Are Sarah Palin's 'Mama Grizzlies' Feminist?

Erik S. Lesser / AP Photo

It's not often that I get invited to breakfast at the Four Seasons with a baroness, and I was curious. So were a few dozen other women and three brave men who sat down to fruit and pastries, and to hear from Baroness Mary Goudie, a member of the British House of Lords and an activist on human-rights issues from sex trafficking to maternal health in Afghanistan. A feisty lady who relishes spirited debate and laughs easily and often, she won over everyone in the room as a self-appointed leader of women's causes around the world, including getting more women on corporate boards.

These are issues that cut across political lines, but the women at the breakfast were mostly working for nonprofits, and it was clear from the conversation that their sentiments were on the progressive side. Goudie was there to promote her blog about shared global concerns and how they relate to women and children, and to create synergy with like-minded advocates across the pond. There was lots of agreement and female bonding until one of the men asked a question that he likened to tossing a grenade into the discussion.

He wanted to know what the baroness and others thought about Sarah Palin and her ability to command attention. There's a women's explosion happening, he said, but it's not happening in the progressive sphere. Why is all the energy among women on the right, the cohort Palin dubs "Mama Grizzlies"? Surely progressive women love their children and their way of life and the Constitution every bit as much as the self-appointed Mama Grizzlies. Goudie ducked the question, but as the breakfast concluded and she was bidding farewell to her guests, she confided to me, "The Mama Grizzlies are winning."

Whether they will win at the ballot box in November is an open question. Some, like Nevada Senate candidate Sharron Angle, who opposes abortion in all instances, including rape, and who wants to phase out Social Security, may prove too wacky for the voters. But win or lose elections, the Mama Grizzlies have proven adept at breaking through the noise and getting more than their share of attention, just like their benefactor, Sarah Palin. Like Palin, they have found their voice. They don't want anybody telling them how to raise their children, or taking their guns away. Thirty years late to the battle for women's rights, they're claiming the mantle of feminism.

It's nice they're embracing feminism after demonizing the term for so long, and I welcome them to the arena. Let's see if they can do for women what their sisters on the left have done since the '70s, breaking down the barriers for women in all areas of American life including politics. Palin has George W. Bush's disdain for intellectual elites, and she lives the rhetoric. She's undisciplined intellectually, but she's got street smarts, and they count.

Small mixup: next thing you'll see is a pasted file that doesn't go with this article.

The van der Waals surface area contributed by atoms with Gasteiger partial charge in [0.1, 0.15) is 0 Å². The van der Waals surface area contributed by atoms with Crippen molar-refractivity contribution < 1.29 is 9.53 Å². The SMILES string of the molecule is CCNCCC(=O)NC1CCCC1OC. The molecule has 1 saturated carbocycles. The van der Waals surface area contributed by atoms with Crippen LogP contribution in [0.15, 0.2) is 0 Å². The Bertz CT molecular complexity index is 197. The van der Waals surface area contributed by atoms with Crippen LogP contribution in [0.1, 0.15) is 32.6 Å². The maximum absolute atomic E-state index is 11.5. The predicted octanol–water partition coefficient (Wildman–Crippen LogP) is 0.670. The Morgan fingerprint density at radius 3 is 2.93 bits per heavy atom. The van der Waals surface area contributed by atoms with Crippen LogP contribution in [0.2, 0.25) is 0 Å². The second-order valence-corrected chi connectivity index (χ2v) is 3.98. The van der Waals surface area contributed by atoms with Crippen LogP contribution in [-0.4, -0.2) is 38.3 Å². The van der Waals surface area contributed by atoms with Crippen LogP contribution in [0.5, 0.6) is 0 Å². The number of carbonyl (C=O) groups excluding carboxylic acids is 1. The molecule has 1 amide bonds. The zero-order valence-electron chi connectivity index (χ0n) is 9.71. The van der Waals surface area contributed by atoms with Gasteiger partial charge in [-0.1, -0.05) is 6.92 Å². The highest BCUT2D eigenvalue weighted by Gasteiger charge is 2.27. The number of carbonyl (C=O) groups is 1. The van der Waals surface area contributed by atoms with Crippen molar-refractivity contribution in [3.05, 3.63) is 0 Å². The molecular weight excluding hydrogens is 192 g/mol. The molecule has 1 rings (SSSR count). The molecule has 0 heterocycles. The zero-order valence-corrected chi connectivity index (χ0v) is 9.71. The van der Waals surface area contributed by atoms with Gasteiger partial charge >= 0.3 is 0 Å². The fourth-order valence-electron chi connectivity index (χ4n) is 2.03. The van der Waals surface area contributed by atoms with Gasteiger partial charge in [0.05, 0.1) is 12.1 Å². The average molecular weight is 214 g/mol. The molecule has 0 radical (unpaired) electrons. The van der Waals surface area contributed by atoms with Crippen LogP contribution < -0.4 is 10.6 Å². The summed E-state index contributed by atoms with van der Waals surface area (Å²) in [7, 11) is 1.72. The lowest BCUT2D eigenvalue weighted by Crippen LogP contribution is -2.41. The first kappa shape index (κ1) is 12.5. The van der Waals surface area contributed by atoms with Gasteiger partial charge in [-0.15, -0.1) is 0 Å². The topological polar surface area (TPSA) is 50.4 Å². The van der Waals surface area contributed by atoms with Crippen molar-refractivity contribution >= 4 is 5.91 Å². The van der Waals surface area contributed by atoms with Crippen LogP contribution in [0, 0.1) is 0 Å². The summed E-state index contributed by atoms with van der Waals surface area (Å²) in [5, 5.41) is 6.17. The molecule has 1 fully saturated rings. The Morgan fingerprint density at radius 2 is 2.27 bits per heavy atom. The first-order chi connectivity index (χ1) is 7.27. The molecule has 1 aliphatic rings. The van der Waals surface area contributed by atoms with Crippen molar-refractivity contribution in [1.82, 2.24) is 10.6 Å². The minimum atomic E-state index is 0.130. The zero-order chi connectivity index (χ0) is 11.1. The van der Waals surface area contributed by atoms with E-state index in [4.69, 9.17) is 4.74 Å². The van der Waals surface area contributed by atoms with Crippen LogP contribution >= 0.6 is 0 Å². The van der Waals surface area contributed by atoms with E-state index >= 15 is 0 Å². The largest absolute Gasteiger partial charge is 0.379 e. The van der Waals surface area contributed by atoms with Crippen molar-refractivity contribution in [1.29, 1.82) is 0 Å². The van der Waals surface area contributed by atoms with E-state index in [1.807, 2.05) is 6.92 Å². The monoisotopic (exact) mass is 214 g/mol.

She's like Oprah staying ahead of the curve in the way she sees things. Call it EQ—emotional intelligence. She knows better than anyone in public life how to navigate the new social media, and she resonates with enough people in the Republican Party that she's the wild card for 2012.

The women candidates she considers Mama Grizzlies would have been out there anyway; I don't think she inspired them to run. But she's given definition to a movement that would otherwise be just a bunch of kooks, or one-offs. She's fenced off a wing of the GOP that she owns, and in politics, when it's your turn to ride the rocket, that's what you do. A Republican source says Palin is nothing new, she's really Pat Buchanan in drag—the same issues except that her reality show is a lot more gripping. The media went overboard for Buchanan in 1996 when he won the New Hampshire primary, defeating establishment favorite Bob Dole. But the insurgent campaign of a former Nixon speechwriter can't compare with the ongoing soap opera of the Palins. Bristol and Levi together again!

When I ran the Palin-as-Buchanan theory past another Republican, a woman this time, she said that was an insult to Buchanan, who is deeply serious and has thought about these issues. She doesn't agree with his conclusions, but he rode the rocket at a moment in time, just as Palin is poised to do. This friend does corporate focus groups that have nothing to do with politics, and at the end she likes to ask what the participants think of various people in the news: "When you mention her name, they all smile, even if what comes out of their mouth is that she's terrible."

A big part of Palin's appeal is how well she works with today's culture, which is shallow and quick. Twitter is 140 characters—which gets me back to the serious do-gooders who worry about girls in Afghanistan. They don't have the same ability to get to the heart of things, plus they're dealing with issues most voters would rather avoid, and that includes Palin, who quit public office when it got harder than tweeting.

Eleanor Clift is also the author of Two Weeks of Life: A Memoir of Love, Death, and Politics and Founding Sisters and the Nineteenth Amendment.